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Poetry: How it Benefits Our Mental and Emotional Health


Poetry exists all around us, and it gives our mental and emotional health a positive boost. It can be seen in books, speeches, greeting cards, and songs. Its definition is as varied as there are poets.

Among other definitions, poetry is “writing that evokes a concentrated imaginative awareness of experience or a specific emotional response through language chosen and arranged for its meaning, sound, and rhythm”— Britannica.

While the above is just one out of perhaps hundreds of definitions of poetry, what is common to most of them is its elevated language and link with emotions. That is to say; poetry stirs our emotions with words arranged in such a way that we feel the message in a very deep part of our being. Same way music does.

Poetry and Mental/Emotional Health

Cognitive Function: Poetry goes beyond reading words. It is about understanding these words’ sounds, meanings, and emotions. When the brain puts all these together, its function peaks, strengthening a person’s overall cognitive health. It is, therefore, logical to say that poetry makes one smarter overall.

The poem below, culled from the book Storms and Anchor, is a beautiful arrangement of words, but beyond the words are emotions and meanings, which the brain is put to the task of deciphering. This exercise promotes the brain’s cognitive function:

We Shall Still See at Dawn

When the sun sets on me

While my work is still not done

And my songs flee from me

When it is not yet dawn,

You may cry but let me be

For we shall still see at dawn.

Even though you search for my laughter

From the shadows of our past

Or long for words I did utter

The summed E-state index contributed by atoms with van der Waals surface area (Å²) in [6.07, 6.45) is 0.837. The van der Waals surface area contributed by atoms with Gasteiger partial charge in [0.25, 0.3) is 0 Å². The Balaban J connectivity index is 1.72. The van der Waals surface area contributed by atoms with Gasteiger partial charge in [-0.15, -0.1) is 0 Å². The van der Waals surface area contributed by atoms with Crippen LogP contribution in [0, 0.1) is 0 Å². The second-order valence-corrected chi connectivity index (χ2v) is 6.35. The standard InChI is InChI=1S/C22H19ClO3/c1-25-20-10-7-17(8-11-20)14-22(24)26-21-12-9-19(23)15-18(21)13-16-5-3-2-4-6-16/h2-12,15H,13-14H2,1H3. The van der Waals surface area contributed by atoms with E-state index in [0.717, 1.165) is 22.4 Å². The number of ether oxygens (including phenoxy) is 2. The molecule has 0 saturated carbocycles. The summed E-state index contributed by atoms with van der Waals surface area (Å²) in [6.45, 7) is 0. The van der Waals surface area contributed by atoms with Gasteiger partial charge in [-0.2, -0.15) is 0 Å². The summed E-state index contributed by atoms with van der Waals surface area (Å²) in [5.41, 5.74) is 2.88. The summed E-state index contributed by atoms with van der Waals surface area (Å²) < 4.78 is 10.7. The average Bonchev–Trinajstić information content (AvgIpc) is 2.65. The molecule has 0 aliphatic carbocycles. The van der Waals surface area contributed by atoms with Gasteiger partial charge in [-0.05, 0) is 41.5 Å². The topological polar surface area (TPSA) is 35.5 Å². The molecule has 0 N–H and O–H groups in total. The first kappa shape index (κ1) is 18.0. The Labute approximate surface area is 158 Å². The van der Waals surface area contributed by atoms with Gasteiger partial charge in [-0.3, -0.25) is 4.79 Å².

Before death’s bugle blast,

You may cry but let me be

For we shall still see at dawn.

Mood and Emotion: Poetry has the potential to provide comfort and cheer us up when we are going through difficulties. Its structured arrangement and combination of words, figures of speech, and sometimes rhyme helps the reader to make sense of the nature of existence. Consider this poem and its theme of the brevity of life:

A Short Span

Dawn comes with a song

That is soon sung.

Then arrives the solemnness of nightfall

And the call that awaits all.

Where the sorrowful notes of the flute

Blend with the owl’s hoot,


As mourners await their turn

To be mourned in return.

Memory: Poetry also improves memory. Scientific studies have shown that poetry lights up the part of the brain that is activated when one is daydreaming. As a result, poetry often sticks with the reader who reads and re-reads and even memorizes the words. In the course of memorizing poetry, memory improves, and one becomes more receptive to remembering other information as well.

The poem below evokes imagery that stimulates memory and self-reflection. Try memorizing it and reciting it after three days to test your memory!


Amid the hisses and rattles

Of shameless emissaries of rift,

The nagging voice of virtue proclaims:


“Quench this conflagration!

Why set the house ablaze

To smite a thieving rat?

For when dogs pull down their shelter

Over a piece of dry bone,

They make themselves victim

Of the midnight downpour.”

Let the flame of peace

Light up our hearts darkened by hate.

Let the sounds from drums of peace

Drown the hissing of our hate.

The thick wall of distrust

Which had blurred the light of brotherliness

Will be razed by our mutual smiles.

Then our sons shall learn

To eat from the same pot.

Therefore, bring a little poetry into your everyday life for your brain health. 


Get a good book of poems and try reading it aloud. The book Storms and Anchor has a great collection of inspirational poems.

Heartfelt feelings and longings are painted in beautiful words. The poems take one on a journey of the realities of existence. Please visit here for the book “Storms and Anchor.”

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By Uchenna Egeonu

Uchenna Egeonu is an accountant by profession and a creative writer by inclination. He possesses a rich heritage of proverbs which he employs in his writings to give that distinctive African hue and flavour. He has a self-published collection of poems and several yet-to-be-published creative works.

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